How USC Became Andy Enfield’s “Most Improved Team”

Four months ago, long before the Trojans secured him third consecutive trip to the NCAA Tournament, Andy Enfield left the court after USCThe newcomer at home, worried about what he just saw.

You couldn’t think of a more disastrous start for USC. Lost by 13 points in the hands of Florida on the Gulf Coast, the former Anfield team has questioned everything about the upcoming season, his 10th as manager. The new approach with four guards failed. A new, youth rotation looked lost. The two senior captains fought. In his post-match press session, Anfield lamented their lack of preparation.

“We were not a very good team,” the coach admitted this week, recalling the start of the season. “We could have played anyone that night and lost. So we were a little nervous.”

Come to think of it, by March, those same Trojans hardly resembled the group that was smashed at the opening by the Florida Gulf Coast team, who ended up finishing ninth at the Atlantic Sun conference. USC only lost one game at the Galen Center before the end of the season. In total, the Trojans won 22 matches, which was the sixth time in seven years. And he sneaked into the NCAA Tournament for the fifth time near Anfield, the most trips in the history of a Trojans coach.

The path USC has taken from that disappointing night in November to Friday’s first round game against Michigan State in Columbus, Ohio sets it apart from other teams Anfield has coached at USC.

“This is probably the most complete team I’ve had at USC from the start of the year to the end,” Anfield said last week.

Even before their clumsy start, Anfield knew this season could prove to be challenging. He only had two players he could rely on. in Boogie Ellis and Drew Peterson, and they were hardly the most reliable players at that time. Peterson was prone to erratic stretching and needed to bulk up physically, while Ellis never showed himself to be a complete point guard capable of creating for others.

But as Anfield saw it, the season depended on how his two senior players performed. The staff had particular confidence in Ellis, choosing not to bring in another point guard to push him. The vote of confidence meant a lot to the senior captain, given his struggles at the end of the previous season.

“He didn’t pull anyone out of the transfer portal,” Ellis said. “He trusted me and believed in my game and allowed me to really develop and become a real leading defenseman.”

The trust has been rewarded as Ellis has evolved into one of the best point guards in the country at the end of the season. Especially in the last two months, Ellis has opened up another level of his game, averaging over 22 points over the past dozen USC games.

But turning the Trojans into a tournament team would take more than a big jump from the point guard.

Kobe Johnson played only 7.5 minutes per game as a freshman, becoming the 10th player in a 10-man rotation. He had only made 34 shots the entire previous season when Anfield named him as a sophomore.

Since then, he has played a major role in the USC rotation, growing into one of the best guards in college basketball, a by-product of the program’s patience. He even became a regular offensive player, scoring nine points per game.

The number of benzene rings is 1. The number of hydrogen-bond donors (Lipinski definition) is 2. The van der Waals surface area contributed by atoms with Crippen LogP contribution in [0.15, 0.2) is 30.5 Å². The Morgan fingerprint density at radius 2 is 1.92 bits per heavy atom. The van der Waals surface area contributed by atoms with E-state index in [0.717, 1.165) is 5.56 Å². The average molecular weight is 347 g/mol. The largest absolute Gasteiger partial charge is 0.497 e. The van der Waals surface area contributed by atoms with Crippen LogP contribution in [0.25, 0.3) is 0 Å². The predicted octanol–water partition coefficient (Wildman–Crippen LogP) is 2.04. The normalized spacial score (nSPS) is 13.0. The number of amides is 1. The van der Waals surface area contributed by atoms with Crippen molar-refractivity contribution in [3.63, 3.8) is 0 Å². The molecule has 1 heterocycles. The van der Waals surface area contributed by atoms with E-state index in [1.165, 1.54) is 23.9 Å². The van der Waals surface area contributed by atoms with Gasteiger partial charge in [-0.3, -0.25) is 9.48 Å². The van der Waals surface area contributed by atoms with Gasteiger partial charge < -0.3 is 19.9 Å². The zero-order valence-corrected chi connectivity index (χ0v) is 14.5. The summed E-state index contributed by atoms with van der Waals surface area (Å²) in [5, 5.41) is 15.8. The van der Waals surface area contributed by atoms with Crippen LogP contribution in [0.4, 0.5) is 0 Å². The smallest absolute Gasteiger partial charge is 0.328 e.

“When you have good young players, our philosophy is that you should let them grow,” Anfield said.

It also often means giving them the opportunity to learn from their mistakes.

For Tre White, space was critical early on. The freshman struggled to adjust to his arrival last summer. But Enfield encouraged him to get rid of misses, keep shooting. He tried to keep White’s confidence by letting him solve problems himself.

It didn’t take long for him to realize this, as White started 27 of 31 USC games, earning a spot on the conference freshman team.

For Kijani Wright, things didn’t work out so quickly. The four-star freshman was expected to make an immediate impact, but lost his place in the rotation by the middle of the season.

So, Enfield and his staff identified areas where Wright needed to improve in order to bring them back while trying to stay positive.

“We were very specific with him,” Anfield said. “You have to be the best rebounder, you have to be the best defender. And he took it to heart.”

The staff trusted Wright to sort it out. And by March, he had already played many times off the bench.

“Some coaches try to control every little thing,” White explained. “But I feel that with coach Andy, he gives us directions, but he lets us be free. I feel like we all got better this way. It doesn’t rob us of confidence.”

Their confidence seemed to skyrocket ahead of last week’s trip to Las Vegas when the Trojans were sent into the first round. Pac-12 Conference Tournament for the first time since 2014.

The loss was a stark reminder of how little room for error USC had this March. But given the way it was in November, no one sees any reason to distrust the process now.

“At the start of this season, we didn’t know what kind of team we were going to be,” center forward Josh Morgan said. “But we stuck with it. We went through the course and eventually found a personality. Now, towards the end of the season, we are much better than at the beginning.”